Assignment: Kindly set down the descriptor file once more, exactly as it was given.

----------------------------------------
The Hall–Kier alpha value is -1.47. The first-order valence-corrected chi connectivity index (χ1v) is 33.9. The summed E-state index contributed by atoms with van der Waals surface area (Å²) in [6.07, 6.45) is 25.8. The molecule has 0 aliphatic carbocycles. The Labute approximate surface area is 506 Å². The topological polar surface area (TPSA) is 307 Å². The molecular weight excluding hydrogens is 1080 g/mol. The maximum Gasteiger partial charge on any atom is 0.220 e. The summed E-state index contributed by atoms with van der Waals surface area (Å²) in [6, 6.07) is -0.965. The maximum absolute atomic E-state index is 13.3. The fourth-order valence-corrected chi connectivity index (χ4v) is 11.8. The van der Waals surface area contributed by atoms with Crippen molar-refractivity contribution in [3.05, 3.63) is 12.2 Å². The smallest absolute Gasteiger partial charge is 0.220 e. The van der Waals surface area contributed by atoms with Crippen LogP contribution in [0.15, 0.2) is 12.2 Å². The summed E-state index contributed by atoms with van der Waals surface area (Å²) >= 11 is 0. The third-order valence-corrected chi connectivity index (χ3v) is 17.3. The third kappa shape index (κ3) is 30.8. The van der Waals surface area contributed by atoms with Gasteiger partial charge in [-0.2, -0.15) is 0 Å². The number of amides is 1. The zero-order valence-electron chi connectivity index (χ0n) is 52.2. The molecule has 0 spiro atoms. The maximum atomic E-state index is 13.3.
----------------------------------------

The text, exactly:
The Hall–Kier alpha value is -1.47. The first-order valence-corrected chi connectivity index (χ1v) is 33.9. The summed E-state index contributed by atoms with van der Waals surface area (Å²) in [6.07, 6.45) is 25.8. The molecule has 0 aliphatic carbocycles. The Labute approximate surface area is 506 Å². The topological polar surface area (TPSA) is 307 Å². The molecular weight excluding hydrogens is 1080 g/mol. The maximum Gasteiger partial charge on any atom is 0.220 e. The summed E-state index contributed by atoms with van der Waals surface area (Å²) in [6, 6.07) is -0.965. The maximum absolute atomic E-state index is 13.3. The fourth-order valence-corrected chi connectivity index (χ4v) is 11.8. The van der Waals surface area contributed by atoms with Crippen molar-refractivity contribution in [3.05, 3.63) is 12.2 Å². The smallest absolute Gasteiger partial charge is 0.220 e. The van der Waals surface area contributed by atoms with Crippen LogP contribution in [0.15, 0.2) is 12.2 Å². The summed E-state index contributed by atoms with van der Waals surface area (Å²) >= 11 is 0. The third-order valence-corrected chi connectivity index (χ3v) is 17.3. The third kappa shape index (κ3) is 30.8. The van der Waals surface area contributed by atoms with Gasteiger partial charge in [-0.2, -0.15) is 0 Å². The number of amides is 1. The zero-order valence-electron chi connectivity index (χ0n) is 52.2. The molecule has 0 spiro atoms. The maximum atomic E-state index is 13.3.